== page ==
Here, in the jumble of old rail lines, depot foundations, sodden backwaters, and resurgent lowland forests, is the proposed site of one of the region’s most ambitious architectural visions. In 1954, R. Buckminster Fuller—father of the geodesic dome, synergetics, and professor at Southern Illinois University–Carbondale, just down the road—was invited by prominent African American dancer Katherine Dunham to assess the urban situation of East St. Louis and to bring to this assessment his visionary approach to rethinking urban systems. The project that he proposed, called Old Man River, called for a massive, crater-like structure, capped by a 1000-foot-high, quarter-round geodesic sky dome. Old Man River was designed to house 125,000 people in what Bucky called “an entirely feasible and practical way for humans to live together economically.” With the entire existing city supporting a population of 70,000 at the time, Bucky was essentially calling for the demolition of it and its “obsolete” infrastructure, and the reinhabitation of his one-mile-wide, 50-story-high city architecture. Despite the support of State Representative Wyvetter Younge and other prominent East St. Louisans, early community meetings heard vocal dissent to the effect that the massive, one-mile-wide steel and glass dome covering the entire project was yet another effort to entrap the mostly African American residents of the city. Yet despite the community resistance, Fuller and his supporters continued to advocate for the manacle project for decades.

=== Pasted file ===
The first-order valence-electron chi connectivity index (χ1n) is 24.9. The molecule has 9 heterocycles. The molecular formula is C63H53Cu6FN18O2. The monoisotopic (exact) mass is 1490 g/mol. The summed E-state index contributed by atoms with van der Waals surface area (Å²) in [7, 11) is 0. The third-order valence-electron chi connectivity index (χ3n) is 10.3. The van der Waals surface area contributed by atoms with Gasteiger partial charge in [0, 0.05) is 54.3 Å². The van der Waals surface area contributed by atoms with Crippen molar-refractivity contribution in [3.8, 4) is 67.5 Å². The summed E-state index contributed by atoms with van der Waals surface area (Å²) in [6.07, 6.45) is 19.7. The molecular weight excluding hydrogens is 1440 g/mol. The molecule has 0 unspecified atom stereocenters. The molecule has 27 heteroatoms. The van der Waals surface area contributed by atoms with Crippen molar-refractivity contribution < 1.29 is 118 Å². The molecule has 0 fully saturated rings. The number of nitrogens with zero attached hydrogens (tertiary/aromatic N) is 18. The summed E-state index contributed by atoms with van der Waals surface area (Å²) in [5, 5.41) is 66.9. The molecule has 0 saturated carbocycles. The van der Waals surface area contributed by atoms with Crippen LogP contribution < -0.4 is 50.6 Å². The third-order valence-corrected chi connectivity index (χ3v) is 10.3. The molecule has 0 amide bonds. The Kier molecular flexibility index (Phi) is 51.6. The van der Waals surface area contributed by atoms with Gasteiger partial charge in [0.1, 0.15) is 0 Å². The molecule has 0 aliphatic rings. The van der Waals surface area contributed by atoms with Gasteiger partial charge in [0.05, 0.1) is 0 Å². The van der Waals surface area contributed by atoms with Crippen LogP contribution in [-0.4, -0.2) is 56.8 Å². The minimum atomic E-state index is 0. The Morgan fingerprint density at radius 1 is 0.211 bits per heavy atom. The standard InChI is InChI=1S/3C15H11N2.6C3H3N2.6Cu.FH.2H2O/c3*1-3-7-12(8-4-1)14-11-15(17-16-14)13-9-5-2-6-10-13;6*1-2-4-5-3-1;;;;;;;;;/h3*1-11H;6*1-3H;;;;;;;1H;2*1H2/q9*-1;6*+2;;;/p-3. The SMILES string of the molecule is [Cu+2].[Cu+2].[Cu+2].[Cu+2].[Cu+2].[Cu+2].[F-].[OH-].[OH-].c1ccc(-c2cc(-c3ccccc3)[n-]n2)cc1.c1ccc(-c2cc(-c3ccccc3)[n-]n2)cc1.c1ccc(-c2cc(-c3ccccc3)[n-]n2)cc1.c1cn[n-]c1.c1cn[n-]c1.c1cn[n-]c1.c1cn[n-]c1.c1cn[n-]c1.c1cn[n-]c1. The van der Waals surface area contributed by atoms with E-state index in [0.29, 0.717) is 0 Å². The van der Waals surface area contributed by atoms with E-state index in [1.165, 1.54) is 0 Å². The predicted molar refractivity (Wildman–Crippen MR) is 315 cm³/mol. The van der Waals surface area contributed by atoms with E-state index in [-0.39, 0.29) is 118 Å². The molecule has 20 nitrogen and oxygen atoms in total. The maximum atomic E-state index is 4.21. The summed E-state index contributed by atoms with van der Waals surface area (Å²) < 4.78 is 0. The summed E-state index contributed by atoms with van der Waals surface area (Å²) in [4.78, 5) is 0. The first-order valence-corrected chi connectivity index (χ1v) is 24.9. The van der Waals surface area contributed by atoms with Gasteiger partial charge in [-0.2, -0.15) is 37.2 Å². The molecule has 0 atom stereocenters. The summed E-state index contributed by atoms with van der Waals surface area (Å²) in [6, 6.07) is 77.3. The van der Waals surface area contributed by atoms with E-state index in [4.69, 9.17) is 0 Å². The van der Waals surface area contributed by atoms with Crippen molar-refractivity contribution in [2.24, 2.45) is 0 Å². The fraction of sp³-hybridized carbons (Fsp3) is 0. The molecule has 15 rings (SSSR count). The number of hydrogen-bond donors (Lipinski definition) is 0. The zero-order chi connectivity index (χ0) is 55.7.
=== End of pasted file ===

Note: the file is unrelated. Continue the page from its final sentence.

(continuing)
Image courtesy Missouri History Museum